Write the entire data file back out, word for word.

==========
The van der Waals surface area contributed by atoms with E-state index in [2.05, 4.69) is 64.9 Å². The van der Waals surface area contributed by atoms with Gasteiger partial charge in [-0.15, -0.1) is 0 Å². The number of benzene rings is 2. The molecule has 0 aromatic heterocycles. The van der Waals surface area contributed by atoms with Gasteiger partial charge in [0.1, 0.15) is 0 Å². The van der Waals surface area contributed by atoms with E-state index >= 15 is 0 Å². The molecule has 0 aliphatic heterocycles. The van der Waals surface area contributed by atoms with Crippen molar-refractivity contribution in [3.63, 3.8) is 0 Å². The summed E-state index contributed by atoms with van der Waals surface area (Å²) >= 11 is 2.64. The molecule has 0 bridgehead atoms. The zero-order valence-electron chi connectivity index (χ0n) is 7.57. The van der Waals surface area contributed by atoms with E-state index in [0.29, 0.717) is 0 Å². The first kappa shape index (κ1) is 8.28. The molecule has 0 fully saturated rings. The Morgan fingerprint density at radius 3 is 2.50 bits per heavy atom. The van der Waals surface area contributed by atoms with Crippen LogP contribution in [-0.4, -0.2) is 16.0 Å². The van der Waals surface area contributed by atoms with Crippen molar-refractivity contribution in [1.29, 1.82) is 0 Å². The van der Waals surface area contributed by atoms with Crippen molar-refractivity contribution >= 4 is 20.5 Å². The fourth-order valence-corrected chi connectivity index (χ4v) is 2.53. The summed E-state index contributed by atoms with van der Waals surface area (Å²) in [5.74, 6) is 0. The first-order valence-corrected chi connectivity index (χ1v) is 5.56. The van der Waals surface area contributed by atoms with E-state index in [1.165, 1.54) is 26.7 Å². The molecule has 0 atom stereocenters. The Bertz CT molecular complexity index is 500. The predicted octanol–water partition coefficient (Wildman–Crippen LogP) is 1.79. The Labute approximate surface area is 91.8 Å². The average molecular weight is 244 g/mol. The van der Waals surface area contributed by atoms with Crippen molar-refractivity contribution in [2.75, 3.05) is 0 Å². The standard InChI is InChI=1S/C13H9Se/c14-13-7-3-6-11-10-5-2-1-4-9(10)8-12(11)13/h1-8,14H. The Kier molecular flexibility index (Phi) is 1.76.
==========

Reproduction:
The van der Waals surface area contributed by atoms with E-state index in [2.05, 4.69) is 64.9 Å². The van der Waals surface area contributed by atoms with Gasteiger partial charge in [-0.15, -0.1) is 0 Å². The number of benzene rings is 2. The molecule has 0 aromatic heterocycles. The van der Waals surface area contributed by atoms with Gasteiger partial charge in [0.1, 0.15) is 0 Å². The van der Waals surface area contributed by atoms with E-state index >= 15 is 0 Å². The molecule has 0 aliphatic heterocycles. The van der Waals surface area contributed by atoms with Crippen molar-refractivity contribution in [3.63, 3.8) is 0 Å². The summed E-state index contributed by atoms with van der Waals surface area (Å²) >= 11 is 2.64. The molecule has 0 bridgehead atoms. The zero-order valence-electron chi connectivity index (χ0n) is 7.57. The van der Waals surface area contributed by atoms with E-state index in [0.29, 0.717) is 0 Å². The first kappa shape index (κ1) is 8.28. The molecule has 0 fully saturated rings. The Morgan fingerprint density at radius 3 is 2.50 bits per heavy atom. The van der Waals surface area contributed by atoms with Crippen LogP contribution in [-0.4, -0.2) is 16.0 Å². The van der Waals surface area contributed by atoms with Crippen molar-refractivity contribution in [1.29, 1.82) is 0 Å². The van der Waals surface area contributed by atoms with Crippen molar-refractivity contribution >= 4 is 20.5 Å². The fourth-order valence-corrected chi connectivity index (χ4v) is 2.53. The summed E-state index contributed by atoms with van der Waals surface area (Å²) in [5.74, 6) is 0. The first-order valence-corrected chi connectivity index (χ1v) is 5.56. The van der Waals surface area contributed by atoms with E-state index in [1.165, 1.54) is 26.7 Å². The molecule has 0 atom stereocenters. The Bertz CT molecular complexity index is 500. The predicted octanol–water partition coefficient (Wildman–Crippen LogP) is 1.79. The Labute approximate surface area is 91.8 Å². The average molecular weight is 244 g/mol. The van der Waals surface area contributed by atoms with Crippen molar-refractivity contribution in [2.75, 3.05) is 0 Å². The standard InChI is InChI=1S/C13H9Se/c14-13-7-3-6-11-10-5-2-1-4-9(10)8-12(11)13/h1-8,14H. The Kier molecular flexibility index (Phi) is 1.76.